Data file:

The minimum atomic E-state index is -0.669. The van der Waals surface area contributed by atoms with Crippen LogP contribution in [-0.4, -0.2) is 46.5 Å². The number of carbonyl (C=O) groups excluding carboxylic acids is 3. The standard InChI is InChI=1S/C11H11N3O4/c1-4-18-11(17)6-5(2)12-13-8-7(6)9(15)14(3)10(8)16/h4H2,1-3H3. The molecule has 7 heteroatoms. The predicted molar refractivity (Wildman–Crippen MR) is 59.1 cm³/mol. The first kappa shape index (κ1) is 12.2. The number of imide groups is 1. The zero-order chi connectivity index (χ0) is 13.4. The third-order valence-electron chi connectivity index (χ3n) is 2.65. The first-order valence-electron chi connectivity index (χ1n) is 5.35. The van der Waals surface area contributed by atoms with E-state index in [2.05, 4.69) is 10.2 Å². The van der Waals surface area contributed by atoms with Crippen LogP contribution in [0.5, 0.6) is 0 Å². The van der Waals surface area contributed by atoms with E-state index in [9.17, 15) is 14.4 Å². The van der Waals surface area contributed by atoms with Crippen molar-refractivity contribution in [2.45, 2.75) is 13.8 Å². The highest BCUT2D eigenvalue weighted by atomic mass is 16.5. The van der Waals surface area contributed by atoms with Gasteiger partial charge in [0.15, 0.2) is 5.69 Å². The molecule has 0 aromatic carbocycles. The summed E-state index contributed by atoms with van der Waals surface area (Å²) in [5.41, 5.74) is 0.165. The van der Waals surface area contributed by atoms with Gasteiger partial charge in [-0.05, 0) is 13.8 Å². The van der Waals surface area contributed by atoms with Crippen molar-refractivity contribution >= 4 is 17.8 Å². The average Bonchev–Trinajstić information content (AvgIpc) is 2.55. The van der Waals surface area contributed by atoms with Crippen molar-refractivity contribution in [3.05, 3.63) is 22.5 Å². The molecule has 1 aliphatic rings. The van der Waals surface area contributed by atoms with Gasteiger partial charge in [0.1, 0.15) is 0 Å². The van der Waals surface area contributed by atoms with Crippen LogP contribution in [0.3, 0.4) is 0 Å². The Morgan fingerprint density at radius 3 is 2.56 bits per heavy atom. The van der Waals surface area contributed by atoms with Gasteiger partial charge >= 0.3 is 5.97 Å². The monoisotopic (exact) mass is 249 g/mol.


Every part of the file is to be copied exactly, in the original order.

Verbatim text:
The minimum atomic E-state index is -0.669. The van der Waals surface area contributed by atoms with Crippen LogP contribution in [-0.4, -0.2) is 46.5 Å². The number of carbonyl (C=O) groups excluding carboxylic acids is 3. The standard InChI is InChI=1S/C11H11N3O4/c1-4-18-11(17)6-5(2)12-13-8-7(6)9(15)14(3)10(8)16/h4H2,1-3H3. The molecule has 7 heteroatoms. The predicted molar refractivity (Wildman–Crippen MR) is 59.1 cm³/mol. The first kappa shape index (κ1) is 12.2. The number of imide groups is 1. The zero-order chi connectivity index (χ0) is 13.4. The third-order valence-electron chi connectivity index (χ3n) is 2.65. The first-order valence-electron chi connectivity index (χ1n) is 5.35. The van der Waals surface area contributed by atoms with E-state index in [2.05, 4.69) is 10.2 Å². The van der Waals surface area contributed by atoms with Crippen LogP contribution in [0.5, 0.6) is 0 Å². The van der Waals surface area contributed by atoms with E-state index in [9.17, 15) is 14.4 Å². The van der Waals surface area contributed by atoms with Crippen molar-refractivity contribution in [2.45, 2.75) is 13.8 Å². The highest BCUT2D eigenvalue weighted by atomic mass is 16.5. The van der Waals surface area contributed by atoms with Gasteiger partial charge in [0.15, 0.2) is 5.69 Å². The molecule has 0 aromatic carbocycles. The summed E-state index contributed by atoms with van der Waals surface area (Å²) in [5.41, 5.74) is 0.165. The van der Waals surface area contributed by atoms with Gasteiger partial charge in [-0.05, 0) is 13.8 Å². The van der Waals surface area contributed by atoms with Crippen molar-refractivity contribution >= 4 is 17.8 Å². The average Bonchev–Trinajstić information content (AvgIpc) is 2.55. The van der Waals surface area contributed by atoms with Crippen molar-refractivity contribution in [3.05, 3.63) is 22.5 Å². The molecule has 1 aliphatic rings. The van der Waals surface area contributed by atoms with Gasteiger partial charge in [0.1, 0.15) is 0 Å². The van der Waals surface area contributed by atoms with Crippen LogP contribution in [0.3, 0.4) is 0 Å². The Morgan fingerprint density at radius 3 is 2.56 bits per heavy atom. The van der Waals surface area contributed by atoms with Gasteiger partial charge >= 0.3 is 5.97 Å². The monoisotopic (exact) mass is 249 g/mol.